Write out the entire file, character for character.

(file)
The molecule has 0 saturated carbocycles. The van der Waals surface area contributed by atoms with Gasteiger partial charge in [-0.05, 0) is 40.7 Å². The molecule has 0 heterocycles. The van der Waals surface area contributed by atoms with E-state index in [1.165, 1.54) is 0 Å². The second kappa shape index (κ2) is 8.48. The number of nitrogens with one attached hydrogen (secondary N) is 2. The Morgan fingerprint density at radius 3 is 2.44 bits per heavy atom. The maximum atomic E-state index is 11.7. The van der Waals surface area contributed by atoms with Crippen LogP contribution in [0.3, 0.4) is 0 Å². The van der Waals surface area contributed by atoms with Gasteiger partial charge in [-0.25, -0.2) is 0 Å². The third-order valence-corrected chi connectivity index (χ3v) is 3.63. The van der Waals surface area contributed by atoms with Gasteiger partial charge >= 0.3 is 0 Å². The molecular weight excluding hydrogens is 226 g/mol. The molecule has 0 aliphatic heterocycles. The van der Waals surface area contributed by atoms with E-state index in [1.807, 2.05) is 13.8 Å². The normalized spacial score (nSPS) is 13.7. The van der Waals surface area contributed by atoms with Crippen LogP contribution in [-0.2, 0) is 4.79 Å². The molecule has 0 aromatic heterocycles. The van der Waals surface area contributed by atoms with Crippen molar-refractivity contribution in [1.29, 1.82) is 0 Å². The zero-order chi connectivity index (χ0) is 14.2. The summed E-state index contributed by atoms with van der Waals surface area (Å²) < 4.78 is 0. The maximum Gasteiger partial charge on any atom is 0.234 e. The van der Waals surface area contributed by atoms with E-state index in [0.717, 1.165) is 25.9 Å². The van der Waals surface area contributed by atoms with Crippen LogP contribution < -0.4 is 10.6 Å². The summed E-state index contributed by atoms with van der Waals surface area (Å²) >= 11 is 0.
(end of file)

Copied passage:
The molecule has 0 saturated carbocycles. The van der Waals surface area contributed by atoms with Gasteiger partial charge in [-0.05, 0) is 40.7 Å². The molecule has 0 heterocycles. The van der Waals surface area contributed by atoms with E-state index in [1.165, 1.54) is 0 Å². The second kappa shape index (κ2) is 8.48. The number of nitrogens with one attached hydrogen (secondary N) is 2. The Morgan fingerprint density at radius 3 is 2.44 bits per heavy atom. The maximum atomic E-state index is 11.7. The van der Waals surface area contributed by atoms with Crippen LogP contribution in [0.3, 0.4) is 0 Å². The van der Waals surface area contributed by atoms with Gasteiger partial charge in [-0.25, -0.2) is 0 Å². The third-order valence-corrected chi connectivity index (χ3v) is 3.63. The van der Waals surface area contributed by atoms with Gasteiger partial charge >= 0.3 is 0 Å². The molecular weight excluding hydrogens is 226 g/mol. The molecule has 0 aliphatic heterocycles. The van der Waals surface area contributed by atoms with E-state index in [1.807, 2.05) is 13.8 Å². The normalized spacial score (nSPS) is 13.7. The van der Waals surface area contributed by atoms with Crippen LogP contribution in [-0.2, 0) is 4.79 Å². The molecule has 0 aromatic heterocycles. The van der Waals surface area contributed by atoms with Crippen molar-refractivity contribution in [1.29, 1.82) is 0 Å². The zero-order chi connectivity index (χ0) is 14.2. The summed E-state index contributed by atoms with van der Waals surface area (Å²) < 4.78 is 0. The maximum Gasteiger partial charge on any atom is 0.234 e. The van der Waals surface area contributed by atoms with E-state index in [0.717, 1.165) is 25.9 Å². The van der Waals surface area contributed by atoms with Crippen LogP contribution < -0.4 is 10.6 Å². The summed E-state index contributed by atoms with van der Waals surface area (Å²) >= 11 is 0.